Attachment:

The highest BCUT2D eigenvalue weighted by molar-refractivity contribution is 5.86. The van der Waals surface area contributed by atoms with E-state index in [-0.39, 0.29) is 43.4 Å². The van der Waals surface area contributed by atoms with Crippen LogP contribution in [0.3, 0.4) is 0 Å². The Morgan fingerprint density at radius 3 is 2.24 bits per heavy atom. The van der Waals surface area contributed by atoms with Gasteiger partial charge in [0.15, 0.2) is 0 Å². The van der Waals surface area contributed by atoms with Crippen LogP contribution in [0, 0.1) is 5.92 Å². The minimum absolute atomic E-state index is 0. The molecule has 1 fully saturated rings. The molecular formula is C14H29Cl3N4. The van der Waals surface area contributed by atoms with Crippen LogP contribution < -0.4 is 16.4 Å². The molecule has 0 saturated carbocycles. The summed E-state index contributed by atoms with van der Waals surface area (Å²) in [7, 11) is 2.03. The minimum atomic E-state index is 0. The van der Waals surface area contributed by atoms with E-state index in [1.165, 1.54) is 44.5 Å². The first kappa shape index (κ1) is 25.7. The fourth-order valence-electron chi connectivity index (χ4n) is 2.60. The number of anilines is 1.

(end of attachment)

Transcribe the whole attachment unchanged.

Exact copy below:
The highest BCUT2D eigenvalue weighted by molar-refractivity contribution is 5.86. The van der Waals surface area contributed by atoms with E-state index in [-0.39, 0.29) is 43.4 Å². The van der Waals surface area contributed by atoms with Crippen LogP contribution in [0.3, 0.4) is 0 Å². The Morgan fingerprint density at radius 3 is 2.24 bits per heavy atom. The van der Waals surface area contributed by atoms with Gasteiger partial charge in [0.15, 0.2) is 0 Å². The van der Waals surface area contributed by atoms with Crippen LogP contribution in [0, 0.1) is 5.92 Å². The minimum absolute atomic E-state index is 0. The molecule has 1 fully saturated rings. The molecular formula is C14H29Cl3N4. The van der Waals surface area contributed by atoms with Crippen LogP contribution < -0.4 is 16.4 Å². The molecule has 0 saturated carbocycles. The summed E-state index contributed by atoms with van der Waals surface area (Å²) in [7, 11) is 2.03. The minimum atomic E-state index is 0. The van der Waals surface area contributed by atoms with E-state index in [1.165, 1.54) is 44.5 Å². The first kappa shape index (κ1) is 25.7. The fourth-order valence-electron chi connectivity index (χ4n) is 2.60. The number of anilines is 1.